- Former State Security Minister Bongani Bongo and his 11 co-defendants will be tried in November.
- They are accused of fraud and corruption, which amount to 74 million rand.
- All defendants are free on bail.
Former State Security Minister Bongani Bongo and his 11 co-defendants will face trial in November in a R74 million fraud and corruption case.
Bongo and his co-defendant made a brief appearance at the Nelspruit Commercial Crimes Court on Thursday for a pre-trial conference, National Prosecuting Authority regional spokeswoman Monica Nyuswa said.
Magistrate Deon van Rooyen postponed the case from November 8 to 25 for a trial in the same court.
All defendants are currently out on bail.
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Nyuswa said the state was ready to continue with the trial earlier this year, however, some of the defendants had changed legal representatives.
The defendants face 69 charges ranging from fraud, theft, bribery and violation of the Public Financial Management Act (PFMA).
They are Robert Barwise, Patrick Donald Chirwa, Harrington Sizwakhendaba Dhlamini, Blessing Mduduzi Singwane, David Boy Dube, Sipho Joel Bongo, Vusi Willem Magagula, Bongani Louis Henry Sibiya, Elmon Lawrence Mdaka, Sibongile Mercy Mdaka and Sandile Nkosi.
Little River Trading 156 (Pty) Ltd, Broad Markert Trading 204 (Pty) Ltd, Bongiveli CC and Pfuka Afrika CC are also charged.
The allegations relate to the R37.5 million sale and purchase of a farm in Naauwpoort, eMalahleni, by the Department of Human Settlements (DoHS), supposedly on behalf of the Municipality of eMalahleni.
It is alleged that some of the defendants, acting in concert with a common purpose, exploited the daily phenomenon of government land buying by misrepresenting facts to the ministry regarding the ownership and actual sale price of the farm.
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The true owner of the farm, Petrus Johannes van Tonder, received R15 million for the farm out of the R37.5 million.
Nyuswa said the balance of the money was then paid into the trust account of Singwane’s lawyers, in their capacity as agents appointed by the department.
Van Tonder then paid a commission of R1.5 million to Pam Golding as estate agent for the transaction.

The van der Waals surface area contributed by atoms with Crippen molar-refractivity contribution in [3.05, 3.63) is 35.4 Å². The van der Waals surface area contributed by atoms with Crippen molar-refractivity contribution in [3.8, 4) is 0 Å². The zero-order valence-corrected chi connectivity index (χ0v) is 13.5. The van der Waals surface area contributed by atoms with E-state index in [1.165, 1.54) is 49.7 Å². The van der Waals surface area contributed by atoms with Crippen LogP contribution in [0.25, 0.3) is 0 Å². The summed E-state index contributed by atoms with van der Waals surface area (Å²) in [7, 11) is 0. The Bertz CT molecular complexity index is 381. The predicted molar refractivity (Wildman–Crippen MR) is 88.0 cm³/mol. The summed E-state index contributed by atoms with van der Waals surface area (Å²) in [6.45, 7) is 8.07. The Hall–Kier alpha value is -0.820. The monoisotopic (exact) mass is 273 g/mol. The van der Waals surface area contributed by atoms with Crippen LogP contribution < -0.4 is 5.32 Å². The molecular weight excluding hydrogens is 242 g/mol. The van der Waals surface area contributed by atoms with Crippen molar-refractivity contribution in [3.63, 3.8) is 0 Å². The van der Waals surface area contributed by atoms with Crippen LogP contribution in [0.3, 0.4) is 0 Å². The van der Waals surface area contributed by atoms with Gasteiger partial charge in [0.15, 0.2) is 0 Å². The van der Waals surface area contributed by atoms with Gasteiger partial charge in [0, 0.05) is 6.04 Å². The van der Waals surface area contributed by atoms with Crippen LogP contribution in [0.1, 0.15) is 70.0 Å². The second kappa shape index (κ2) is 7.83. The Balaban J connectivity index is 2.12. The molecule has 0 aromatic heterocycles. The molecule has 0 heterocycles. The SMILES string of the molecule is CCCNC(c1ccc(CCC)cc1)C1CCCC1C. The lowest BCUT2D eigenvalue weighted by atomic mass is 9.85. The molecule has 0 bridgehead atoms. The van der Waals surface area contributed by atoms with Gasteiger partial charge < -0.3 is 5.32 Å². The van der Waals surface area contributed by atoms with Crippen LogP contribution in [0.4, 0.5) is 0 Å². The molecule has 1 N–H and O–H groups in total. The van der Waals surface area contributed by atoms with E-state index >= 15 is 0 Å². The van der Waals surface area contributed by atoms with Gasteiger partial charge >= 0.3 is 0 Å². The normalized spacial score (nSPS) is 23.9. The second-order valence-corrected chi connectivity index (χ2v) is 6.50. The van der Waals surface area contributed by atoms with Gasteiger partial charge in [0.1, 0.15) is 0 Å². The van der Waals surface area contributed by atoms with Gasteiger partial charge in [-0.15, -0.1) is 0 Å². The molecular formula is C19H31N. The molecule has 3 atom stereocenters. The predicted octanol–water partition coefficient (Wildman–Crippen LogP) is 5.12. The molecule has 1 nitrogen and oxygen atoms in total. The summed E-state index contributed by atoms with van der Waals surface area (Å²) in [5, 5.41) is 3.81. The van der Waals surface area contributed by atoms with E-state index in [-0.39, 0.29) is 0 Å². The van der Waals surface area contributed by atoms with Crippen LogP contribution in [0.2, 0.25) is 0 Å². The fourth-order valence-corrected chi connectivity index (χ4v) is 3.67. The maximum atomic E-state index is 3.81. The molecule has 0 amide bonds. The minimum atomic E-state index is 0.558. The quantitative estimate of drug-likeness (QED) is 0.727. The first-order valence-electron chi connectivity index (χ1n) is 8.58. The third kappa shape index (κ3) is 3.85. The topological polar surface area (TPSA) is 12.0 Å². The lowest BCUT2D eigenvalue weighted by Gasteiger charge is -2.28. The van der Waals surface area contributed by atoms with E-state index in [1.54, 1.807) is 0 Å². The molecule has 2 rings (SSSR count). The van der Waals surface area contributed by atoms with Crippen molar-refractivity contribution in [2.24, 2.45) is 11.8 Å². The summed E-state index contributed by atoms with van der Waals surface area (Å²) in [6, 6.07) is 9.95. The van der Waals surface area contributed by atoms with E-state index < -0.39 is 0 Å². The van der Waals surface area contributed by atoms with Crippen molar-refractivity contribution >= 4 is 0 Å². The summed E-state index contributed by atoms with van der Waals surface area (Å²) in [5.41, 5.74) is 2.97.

Singwane paid 22.5 million rand to Little River Trading which allegedly allowed the defendant to successfully steal the money.
Nyuswa said it was not an instruction given by the department.
Meanwhile, in another transaction, Bongiveli has completed the sale and purchase agreement with Fremax Farms for part of Rietspruit for R10.5 million, however, the local municipality of Msukaligwa’s valuation for a part of the Rietspruit farm was R1.6 million.
In March 2011, the Department of Human Settlement paid over R52 million to Singwane.
Subsequently, the law firm provided Freemax with a guarantee of R15.6 million.
Ownership was then transferred to Bongiveli from Msukaligwa Municipality, and the company became the owner of the farm.
The farm was later sold back to the department for R32 million and fell under the municipality’s spatial development plan, and was therefore not classified for human settlements.
To date, it has not been proclaimed as a township.
Bongo was the head of the department’s legal section and of the committee appointed by the then HOD to negotiate the purchase of farms.
“He recommended the appointment of Singwane attorneys as transfer agents for the department in the purchase of these farms.
Singwane’s lawyers paid Bongo R1 million through his wife’s business account and additionally paid deposits for two vehicles registered in the name of his brother, Sipho Bongo,” Nyuswa added.
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